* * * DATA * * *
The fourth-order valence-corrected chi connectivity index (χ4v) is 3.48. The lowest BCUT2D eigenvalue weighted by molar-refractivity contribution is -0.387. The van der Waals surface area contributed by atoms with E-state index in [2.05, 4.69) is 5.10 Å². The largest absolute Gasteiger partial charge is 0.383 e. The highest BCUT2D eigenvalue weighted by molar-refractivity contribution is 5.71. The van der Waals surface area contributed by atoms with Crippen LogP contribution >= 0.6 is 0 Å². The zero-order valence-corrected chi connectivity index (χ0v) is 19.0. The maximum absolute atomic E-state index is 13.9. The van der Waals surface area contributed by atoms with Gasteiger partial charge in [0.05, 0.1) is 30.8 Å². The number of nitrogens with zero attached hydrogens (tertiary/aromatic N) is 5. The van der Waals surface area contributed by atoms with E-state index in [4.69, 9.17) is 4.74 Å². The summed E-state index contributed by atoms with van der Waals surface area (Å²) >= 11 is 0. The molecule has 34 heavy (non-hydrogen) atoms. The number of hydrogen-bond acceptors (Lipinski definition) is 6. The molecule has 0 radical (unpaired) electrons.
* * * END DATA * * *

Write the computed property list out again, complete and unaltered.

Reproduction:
The fourth-order valence-corrected chi connectivity index (χ4v) is 3.48. The lowest BCUT2D eigenvalue weighted by molar-refractivity contribution is -0.387. The van der Waals surface area contributed by atoms with E-state index in [2.05, 4.69) is 5.10 Å². The largest absolute Gasteiger partial charge is 0.383 e. The highest BCUT2D eigenvalue weighted by molar-refractivity contribution is 5.71. The van der Waals surface area contributed by atoms with Crippen LogP contribution >= 0.6 is 0 Å². The zero-order valence-corrected chi connectivity index (χ0v) is 19.0. The maximum absolute atomic E-state index is 13.9. The van der Waals surface area contributed by atoms with Gasteiger partial charge in [0.05, 0.1) is 30.8 Å². The number of nitrogens with zero attached hydrogens (tertiary/aromatic N) is 5. The van der Waals surface area contributed by atoms with E-state index in [4.69, 9.17) is 4.74 Å². The summed E-state index contributed by atoms with van der Waals surface area (Å²) >= 11 is 0. The molecule has 34 heavy (non-hydrogen) atoms. The number of hydrogen-bond acceptors (Lipinski definition) is 6. The molecule has 0 radical (unpaired) electrons.